J. B. Rhine, also known as, Joseph Banks Rhine was born on September 29, 1895 in the town of Juniata, Pennsylvania. He was married by age 25 while he was attending the University of Chicago. Here his major was botany and he stayed there long enough to pick up a Masters and Doctoral (Ph. D.) degree in his field. His ideas of psychic phenomenon stemmed during his studies of mediumship and plant physiology. You could say it began subconsciously while receiving his Ph. D. from the University of Chicago in 1925. It was his study of plant physiology, which ignited a light in his mind on the idea that certain psychic phenomenon could be tested with scientific measures. He then began teaching at the West Virginia University but soon left in 1927 to study psychic phenomenon with William MacDougal at Duke University. There he got busy right away with first studying telepathy and later psychokinesis, (which has become known as telekinesis), and finally opening up his own research facility along with MacDougal in 1935. Not many people in the psychological community believed in such things like ESP and to spend college money to finance research experiments was even more of a stretch. Thus, the two men were obligated to open up their own research facility. He did remain at Duke until 1965 when he lost control of the laboratory that he had worked so hard to build. He did however continue working in the field of parapsychology until is death on February 20, 1980 at the age of 84. Throughout his life he made many contributions to the field of parapsychology and wrote many great works. Some of which were harshly criticized on the information portrayed and some became required readings for anyone who is to study in the field today.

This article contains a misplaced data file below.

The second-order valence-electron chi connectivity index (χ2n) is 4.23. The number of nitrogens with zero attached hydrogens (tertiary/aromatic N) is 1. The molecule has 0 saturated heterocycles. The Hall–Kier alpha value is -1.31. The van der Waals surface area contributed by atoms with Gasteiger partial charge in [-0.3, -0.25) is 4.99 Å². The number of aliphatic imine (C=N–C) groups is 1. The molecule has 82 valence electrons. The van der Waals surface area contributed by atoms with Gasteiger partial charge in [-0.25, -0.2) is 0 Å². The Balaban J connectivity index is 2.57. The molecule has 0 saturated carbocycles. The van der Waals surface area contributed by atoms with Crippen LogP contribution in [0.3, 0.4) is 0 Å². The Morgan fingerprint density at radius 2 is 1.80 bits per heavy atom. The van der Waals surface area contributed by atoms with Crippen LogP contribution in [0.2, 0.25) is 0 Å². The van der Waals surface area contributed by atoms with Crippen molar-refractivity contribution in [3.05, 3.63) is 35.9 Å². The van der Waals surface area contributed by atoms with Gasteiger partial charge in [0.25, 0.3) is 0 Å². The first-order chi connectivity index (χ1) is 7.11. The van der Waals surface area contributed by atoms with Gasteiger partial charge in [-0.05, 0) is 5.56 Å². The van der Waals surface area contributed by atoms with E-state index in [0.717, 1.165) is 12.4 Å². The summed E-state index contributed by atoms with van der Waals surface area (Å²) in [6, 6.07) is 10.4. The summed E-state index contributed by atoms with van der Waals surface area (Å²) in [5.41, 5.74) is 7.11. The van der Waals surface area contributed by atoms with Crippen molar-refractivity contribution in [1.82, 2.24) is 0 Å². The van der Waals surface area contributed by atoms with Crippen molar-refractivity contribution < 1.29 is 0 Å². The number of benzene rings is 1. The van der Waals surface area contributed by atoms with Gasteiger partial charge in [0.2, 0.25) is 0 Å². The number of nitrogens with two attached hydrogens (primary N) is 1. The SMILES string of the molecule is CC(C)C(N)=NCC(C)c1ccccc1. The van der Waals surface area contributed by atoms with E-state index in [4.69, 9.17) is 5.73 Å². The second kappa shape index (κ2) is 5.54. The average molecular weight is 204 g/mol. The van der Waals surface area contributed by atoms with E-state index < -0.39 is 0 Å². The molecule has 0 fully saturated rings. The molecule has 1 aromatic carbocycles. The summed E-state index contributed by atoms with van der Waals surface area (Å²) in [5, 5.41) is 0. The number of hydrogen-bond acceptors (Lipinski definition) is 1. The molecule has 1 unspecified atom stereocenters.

The contributions to the parapsychological community are as small as a simple card to as grand as a facility or institution. Rhine worked hard in his lifetime for what he believed in, and did that so much so, that he started journals, an institution, and a whole new field of study in the psychology department. He invented such tools like the Zener cards and even coined the word ESP. Those however are small accomplishments as compared to his lead in the foundation of the Parapsychology Association. J. B. Rhine had even greater accomplishments like the Foundation for Research on the Nature of Man, as well as, establishing a new research facility known as the Institute for Parapsychology. These associations and foundations along with his Journal of Parapsychology allowed his field to grow great leaps and bounds in his lifetime. He succeeded all this with the wind in his face.

In conclusion, the Father of Parapsychology achieved such feats due to his supporters and his belief in himself. How many people actually believe in ESP today? According to a poll conducted by CBS News (2002) "57 percent, to be precise," (2004) believe in ESP. How is this possible some may ask? Is it because of TV and special effects or has J. B. Rhine's data captured so many audiences? One may never know. The mind truly is a mystery all its own.

"Joseph Banks Rhine." Encyclopedia of Occultism and Parapsychology, 5th ed. Gale Group, 2001. Reproduced in Biography Resource Center. Farmington Hills,Mich.: Thomson Gale. 2006. http://galenet.galegroup.com/servlet/BioRC

Kassin, S. (2004) Psychology. (4th ed.) Upper Saddle River. Pearson Ed., Inc